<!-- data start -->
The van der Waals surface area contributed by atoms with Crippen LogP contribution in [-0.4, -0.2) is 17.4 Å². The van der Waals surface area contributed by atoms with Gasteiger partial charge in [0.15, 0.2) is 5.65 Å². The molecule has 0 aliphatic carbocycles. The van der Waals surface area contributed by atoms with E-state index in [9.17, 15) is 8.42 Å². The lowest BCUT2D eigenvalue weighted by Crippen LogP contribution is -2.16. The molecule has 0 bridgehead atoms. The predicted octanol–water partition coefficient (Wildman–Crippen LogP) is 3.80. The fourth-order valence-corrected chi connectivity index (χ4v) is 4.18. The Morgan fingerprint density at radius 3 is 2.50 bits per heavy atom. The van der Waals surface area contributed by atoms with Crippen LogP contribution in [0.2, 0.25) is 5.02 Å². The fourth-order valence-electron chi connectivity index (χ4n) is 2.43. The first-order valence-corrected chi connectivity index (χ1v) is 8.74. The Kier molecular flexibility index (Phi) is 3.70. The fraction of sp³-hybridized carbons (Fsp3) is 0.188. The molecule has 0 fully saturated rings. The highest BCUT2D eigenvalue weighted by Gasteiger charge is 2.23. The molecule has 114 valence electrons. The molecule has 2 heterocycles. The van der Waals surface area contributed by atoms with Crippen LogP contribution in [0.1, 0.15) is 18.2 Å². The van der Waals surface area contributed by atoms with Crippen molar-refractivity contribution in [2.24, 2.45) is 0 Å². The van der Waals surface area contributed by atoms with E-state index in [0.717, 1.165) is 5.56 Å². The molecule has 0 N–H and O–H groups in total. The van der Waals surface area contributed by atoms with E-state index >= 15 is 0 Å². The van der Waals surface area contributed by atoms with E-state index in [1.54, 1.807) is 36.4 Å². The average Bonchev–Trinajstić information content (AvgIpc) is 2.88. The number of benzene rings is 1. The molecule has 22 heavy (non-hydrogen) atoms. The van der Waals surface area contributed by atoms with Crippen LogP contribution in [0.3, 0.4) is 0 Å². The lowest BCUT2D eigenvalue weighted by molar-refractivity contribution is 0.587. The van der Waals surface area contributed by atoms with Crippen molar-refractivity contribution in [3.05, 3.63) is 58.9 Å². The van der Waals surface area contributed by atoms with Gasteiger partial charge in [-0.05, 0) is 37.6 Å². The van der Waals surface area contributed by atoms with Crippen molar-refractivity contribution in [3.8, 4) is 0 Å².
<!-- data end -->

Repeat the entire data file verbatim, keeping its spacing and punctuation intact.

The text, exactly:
The van der Waals surface area contributed by atoms with Crippen LogP contribution in [-0.4, -0.2) is 17.4 Å². The van der Waals surface area contributed by atoms with Gasteiger partial charge in [0.15, 0.2) is 5.65 Å². The molecule has 0 aliphatic carbocycles. The van der Waals surface area contributed by atoms with E-state index in [9.17, 15) is 8.42 Å². The lowest BCUT2D eigenvalue weighted by Crippen LogP contribution is -2.16. The molecule has 0 bridgehead atoms. The predicted octanol–water partition coefficient (Wildman–Crippen LogP) is 3.80. The fourth-order valence-corrected chi connectivity index (χ4v) is 4.18. The Morgan fingerprint density at radius 3 is 2.50 bits per heavy atom. The van der Waals surface area contributed by atoms with Crippen LogP contribution in [0.2, 0.25) is 5.02 Å². The fourth-order valence-electron chi connectivity index (χ4n) is 2.43. The first-order valence-corrected chi connectivity index (χ1v) is 8.74. The Kier molecular flexibility index (Phi) is 3.70. The fraction of sp³-hybridized carbons (Fsp3) is 0.188. The molecule has 0 fully saturated rings. The highest BCUT2D eigenvalue weighted by Gasteiger charge is 2.23. The molecule has 114 valence electrons. The molecule has 2 heterocycles. The van der Waals surface area contributed by atoms with Crippen LogP contribution in [0.1, 0.15) is 18.2 Å². The van der Waals surface area contributed by atoms with Crippen molar-refractivity contribution in [2.24, 2.45) is 0 Å². The van der Waals surface area contributed by atoms with E-state index in [0.717, 1.165) is 5.56 Å². The molecule has 0 N–H and O–H groups in total. The van der Waals surface area contributed by atoms with E-state index >= 15 is 0 Å². The van der Waals surface area contributed by atoms with E-state index in [1.54, 1.807) is 36.4 Å². The average Bonchev–Trinajstić information content (AvgIpc) is 2.88. The number of benzene rings is 1. The molecule has 22 heavy (non-hydrogen) atoms. The van der Waals surface area contributed by atoms with Crippen LogP contribution in [0.3, 0.4) is 0 Å². The lowest BCUT2D eigenvalue weighted by molar-refractivity contribution is 0.587. The van der Waals surface area contributed by atoms with Crippen molar-refractivity contribution in [3.05, 3.63) is 58.9 Å². The van der Waals surface area contributed by atoms with Gasteiger partial charge in [-0.05, 0) is 37.6 Å². The van der Waals surface area contributed by atoms with Crippen molar-refractivity contribution in [3.8, 4) is 0 Å².